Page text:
Curious, I walked into the house with my gun up and out. The house was partially furnished and, where so, it was with very old and pitted junk. All made worse, if possible, by the signs of a struggle. The living room was an upturned mess; and where it connected to a dining room, a cheap table and chairs were tossed away and turned upside down. There was an ancient carpet on the floor, and it was covered in a giant bloodstain. And atop this ritual, wet, red site? Two big kitchen knives. I imagined two 6 feet 2 inches lean black guys in matching cut-off jean shorts, no less, ducking, stabbing, and slashing. And yelling loud enough to wake the neighbors.

I saw a dim yellow light on down a short hall; and gun barrel first, I made my way into the room. On an old bed lay a white girl about 20 years old, later I discovered quite drunk, and with long blonde hair. Her shoulders were bare. She clutched a soiled and crusty sheet up to her chin.

They were fighting over me,” was all she said to me. That pretty much told me a lot.
“Get dressed,” I told her. A duel. A duel for the “fair” lady.
She did, and I guided her out to the front of the house. By now, ambulances and supervisors were arriving. With my arms folded and the two of us leaning against a car on the street, I got a preliminary tale from the girl.

The sad story went that the girl was from out of state and attended one of the two big, local universities we had. She met Terry somehow (as Terry was hardly college material) and began this…this so-called affair. Terry then shared his best friend with her, but the sharing became too tense and complicated. Call it love? Territory? Honor, I guess? Call it what you will. And so, Sir Terry and this Sir Friend had to duel it out with kitchen knives over the fair lady in the dingy little dungeon of the castle. Murder ensued.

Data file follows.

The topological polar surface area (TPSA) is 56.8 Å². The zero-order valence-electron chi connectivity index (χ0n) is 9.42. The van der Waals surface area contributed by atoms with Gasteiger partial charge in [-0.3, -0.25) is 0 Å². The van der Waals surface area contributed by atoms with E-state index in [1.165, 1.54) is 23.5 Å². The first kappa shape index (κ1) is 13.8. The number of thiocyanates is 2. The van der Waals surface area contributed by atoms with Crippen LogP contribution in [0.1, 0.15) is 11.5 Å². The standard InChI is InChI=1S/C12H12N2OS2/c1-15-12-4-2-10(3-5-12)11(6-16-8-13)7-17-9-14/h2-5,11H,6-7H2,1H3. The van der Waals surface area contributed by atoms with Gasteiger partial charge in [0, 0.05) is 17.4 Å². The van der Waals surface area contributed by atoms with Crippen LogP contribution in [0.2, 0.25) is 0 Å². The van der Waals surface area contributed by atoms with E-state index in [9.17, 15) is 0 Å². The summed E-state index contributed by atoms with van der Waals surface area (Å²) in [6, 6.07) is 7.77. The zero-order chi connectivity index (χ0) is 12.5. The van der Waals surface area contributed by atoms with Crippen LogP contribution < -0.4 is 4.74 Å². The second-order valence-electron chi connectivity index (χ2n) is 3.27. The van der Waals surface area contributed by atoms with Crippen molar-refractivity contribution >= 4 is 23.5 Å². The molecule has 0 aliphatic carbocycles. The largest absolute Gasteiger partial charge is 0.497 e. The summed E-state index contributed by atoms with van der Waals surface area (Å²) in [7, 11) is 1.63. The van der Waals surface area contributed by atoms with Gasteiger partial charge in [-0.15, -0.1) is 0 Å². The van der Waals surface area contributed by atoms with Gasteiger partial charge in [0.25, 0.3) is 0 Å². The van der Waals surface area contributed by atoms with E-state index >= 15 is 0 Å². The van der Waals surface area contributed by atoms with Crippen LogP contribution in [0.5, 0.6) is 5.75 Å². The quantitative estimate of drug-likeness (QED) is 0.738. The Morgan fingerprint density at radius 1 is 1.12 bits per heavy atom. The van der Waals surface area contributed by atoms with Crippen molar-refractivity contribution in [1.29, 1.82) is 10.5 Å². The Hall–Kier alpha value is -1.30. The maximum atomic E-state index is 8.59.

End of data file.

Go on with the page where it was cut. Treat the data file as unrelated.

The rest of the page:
In the end, it was another torrid love story in the near-naked city of cut-offs, a mythic melodrama as old as the knights of yore. The duel of edged-weapons, as if told by Shakespeare himself. In the end of the courtroom case months later, the third act you might say, the prosecution could not prove who was defending himself against whom? And Terry Raygins received about a six-year sentence. He was out on the street in two and a half years on parole.

Terry was the first or second murderer I caught in Texas, that I can remember (after 50 years). The very least the first one with Ron Atkins. I got to know Terry as the years went on. He stayed out of major trouble after that. These fair damsels can make you do crazy things.

Post Script: And through the years, I also got to know most all of the Raygins family. All was not well at Raygins’ family castle either. They had a huge family and were a colorful bunch of troublemakers and sad sacks. Poppa Raygins was a hard-working factory man whose feisty wife had tossed him out of the house one winter. Tossed him out … to the garage, that is. Daddy Raygins lived in the unattached, dilapidated garage at the end of the driveway for several years. No heat, no air. We used to drive by and look down the driveway and see ol’ man Raygins watching TV in his garage, or showering in boxer shorts by the yard hose, cooking on a hot plate, and sleeping on an old couch. If he sneaked into the house, his wife would beat him and toss him out. A time or two, I had an occasion to walk up the drive and talk to him, because? Because that is what good patrol officers do. They know the people of their beats.

One day Daddy Raygins decided his hot plate was not enough. He needed an electric stove in his garage. With a stove he could cook better than on the hot plate, and he could also leave the oven door open and heat the place in the winter. He bought a used kitchen stove from RayBlevin’s Used and Repaired Used Appliances. He cleared a space in his cluttered garage, plugged it in, turned it on, touched the metal contraption and electrocuted himself. Fried stone dead. His crispy self lain in the garage a few days until someone eventually saw him, found him and called us. Kilt by a stove he was.

His wife said, “Good riddance to that old bastard.”
Sometimes, life ain’t so pretty in the various Camelots we find for ourselves. Things can get mighty rotten in Denmark. Sometimes.

Book 1 coming soon about the patrol years. But get this detective years Book 2 of Hocks Memoirs right now: Click here for it.